When the Independent Electoral Commission (IEC) officially launched the 2019 national and provincial elections last week, its focus was on encouraging the youth to register to vote.
The launch was held at the Old Granary building in Buitenkant Street on Friday January 18. It was on the steps of this building where the local government announced the elections in the past. It was recently revamped and now houses the Desmond and Leah Tutu Legacy Foundation.
In her address, the IEC’s deputy chief electoral officer, Dr Nomsa Masuku, said ensuring greater participation of young people was fundamental to the ongoing success of democracy, which is why the IEC was directing its campaign at the young people of South Africa.
“While exercising this right is not compulsory, a large number of citizens believe that they should participate. We are fortunate to have this healthy participation, and there are a number of reasons, I believe, for this.
“One of them is that democracy in this country is still young. This year we celebrate the 25th anniversary of South Africa’s democratic elections. “We are also in District Six, where the memories of our dark past are fresh in the minds of our people. The generation of this time knows the cost of voting and appreciation of voting, and I believe each generation must teach the next generation about the importance of putting an X on the ballot paper.”
The word created to target young South Africans and get them to register to vote is Xsê.
Western Cape electoral officer Courtney Sampson, also expressed concern at the low number of young people who were registered to vote, particularly 18- and 19-year-olds.
He said the IEC would visit tertiary institutions to get young people registered. During this week, the IEC would go into the 28 correctional services facilities to make sure offenders exercised their right to vote and this weekend, on Saturday and Sunday January 26 and 27, voting stations around the Western Cape will be open for voter registration.
In the Western Cape, there are 1 582 voting stations and 36 temporary voting stations which will all be functional over registration weekend.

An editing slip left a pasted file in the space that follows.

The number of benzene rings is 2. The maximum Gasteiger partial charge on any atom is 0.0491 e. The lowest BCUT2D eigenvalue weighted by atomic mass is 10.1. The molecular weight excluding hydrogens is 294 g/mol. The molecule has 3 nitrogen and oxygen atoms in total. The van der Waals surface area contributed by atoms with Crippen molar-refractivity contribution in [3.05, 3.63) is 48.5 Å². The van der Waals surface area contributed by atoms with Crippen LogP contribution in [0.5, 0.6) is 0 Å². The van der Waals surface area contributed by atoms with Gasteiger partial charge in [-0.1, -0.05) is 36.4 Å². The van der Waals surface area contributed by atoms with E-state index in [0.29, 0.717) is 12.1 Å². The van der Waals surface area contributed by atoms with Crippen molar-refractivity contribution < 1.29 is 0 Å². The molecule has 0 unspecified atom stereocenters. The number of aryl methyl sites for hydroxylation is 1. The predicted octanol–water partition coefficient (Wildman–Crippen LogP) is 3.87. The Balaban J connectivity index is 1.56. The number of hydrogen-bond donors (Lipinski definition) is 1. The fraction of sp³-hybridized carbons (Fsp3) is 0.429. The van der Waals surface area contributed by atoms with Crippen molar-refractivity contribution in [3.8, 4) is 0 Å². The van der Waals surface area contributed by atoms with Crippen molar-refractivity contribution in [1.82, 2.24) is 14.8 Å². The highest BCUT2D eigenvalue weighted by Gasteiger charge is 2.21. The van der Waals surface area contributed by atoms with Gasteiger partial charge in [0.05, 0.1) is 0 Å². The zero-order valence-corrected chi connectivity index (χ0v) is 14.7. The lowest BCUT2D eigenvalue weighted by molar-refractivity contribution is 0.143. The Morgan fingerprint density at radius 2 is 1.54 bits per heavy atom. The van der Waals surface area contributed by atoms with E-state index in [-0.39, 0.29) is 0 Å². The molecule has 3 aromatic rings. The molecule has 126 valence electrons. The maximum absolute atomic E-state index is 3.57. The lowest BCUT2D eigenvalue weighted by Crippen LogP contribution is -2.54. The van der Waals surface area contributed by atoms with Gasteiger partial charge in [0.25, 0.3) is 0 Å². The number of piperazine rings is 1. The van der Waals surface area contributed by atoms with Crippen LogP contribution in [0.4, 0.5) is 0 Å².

“We acknowledge that not everyone will make it to the voting stations. These people will have to come to the IEC offices to register. It is in the interest of the IEC to make sure the voters roll is well populated before we start with the elections,” said Mr Sampson.
From Friday February 1 until Monday February 4, South African citizens who are abroad will have a chance to register at the South African embassies in the respective countries.
From Thursday February 7 until Sunday February 10, the IEC will go to tertiary institutions, especially where there are residences.
Dr Masuku said when it came to the elderly and disabled, “we visit the areas where they are, and all our messages are available in all 11 official languages, as well as Braille and sign language”.
“We have recruited and trained people from the disability sector, but if you as a citizen feel there is someone we are not reaching, please let us know.”
All South African citizens aged 16 and older with an official ID document can register, but only those who are 18 years old and over will be allowed to vote.
To register, voters will need to take their South African ID book or card, and they will need to provide their address or a description of where they live. Proof of address is not required.
Mr Sampson said while the date of the national and provincial elections had not yet been set, once the date had been proclaimed in the government gazette, registration would close.